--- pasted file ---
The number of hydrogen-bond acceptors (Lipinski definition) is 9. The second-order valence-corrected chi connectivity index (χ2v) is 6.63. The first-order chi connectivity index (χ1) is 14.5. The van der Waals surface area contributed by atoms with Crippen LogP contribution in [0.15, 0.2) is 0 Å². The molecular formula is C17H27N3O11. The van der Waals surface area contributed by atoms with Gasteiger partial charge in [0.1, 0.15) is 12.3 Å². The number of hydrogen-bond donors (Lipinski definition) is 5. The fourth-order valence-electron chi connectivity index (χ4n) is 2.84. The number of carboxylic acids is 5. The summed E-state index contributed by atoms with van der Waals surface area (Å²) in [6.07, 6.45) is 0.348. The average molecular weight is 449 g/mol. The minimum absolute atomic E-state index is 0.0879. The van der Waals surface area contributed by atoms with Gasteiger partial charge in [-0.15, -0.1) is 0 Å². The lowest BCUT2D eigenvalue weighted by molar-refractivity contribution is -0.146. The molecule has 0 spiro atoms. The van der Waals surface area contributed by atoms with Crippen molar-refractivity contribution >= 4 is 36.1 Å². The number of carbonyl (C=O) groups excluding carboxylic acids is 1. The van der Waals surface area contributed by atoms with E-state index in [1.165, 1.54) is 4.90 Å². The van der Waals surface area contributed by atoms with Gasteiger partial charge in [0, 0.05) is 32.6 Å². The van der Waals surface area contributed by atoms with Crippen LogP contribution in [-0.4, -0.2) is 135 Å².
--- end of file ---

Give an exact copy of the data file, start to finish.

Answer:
The number of hydrogen-bond acceptors (Lipinski definition) is 9. The second-order valence-corrected chi connectivity index (χ2v) is 6.63. The first-order chi connectivity index (χ1) is 14.5. The van der Waals surface area contributed by atoms with Crippen LogP contribution in [0.15, 0.2) is 0 Å². The molecular formula is C17H27N3O11. The van der Waals surface area contributed by atoms with Gasteiger partial charge in [0.1, 0.15) is 12.3 Å². The number of hydrogen-bond donors (Lipinski definition) is 5. The fourth-order valence-electron chi connectivity index (χ4n) is 2.84. The number of carboxylic acids is 5. The summed E-state index contributed by atoms with van der Waals surface area (Å²) in [6.07, 6.45) is 0.348. The average molecular weight is 449 g/mol. The minimum absolute atomic E-state index is 0.0879. The van der Waals surface area contributed by atoms with Gasteiger partial charge in [-0.15, -0.1) is 0 Å². The lowest BCUT2D eigenvalue weighted by molar-refractivity contribution is -0.146. The molecule has 0 spiro atoms. The van der Waals surface area contributed by atoms with Crippen molar-refractivity contribution >= 4 is 36.1 Å². The number of carbonyl (C=O) groups excluding carboxylic acids is 1. The van der Waals surface area contributed by atoms with E-state index in [1.165, 1.54) is 4.90 Å². The van der Waals surface area contributed by atoms with Gasteiger partial charge in [0, 0.05) is 32.6 Å². The van der Waals surface area contributed by atoms with Crippen LogP contribution in [-0.4, -0.2) is 135 Å².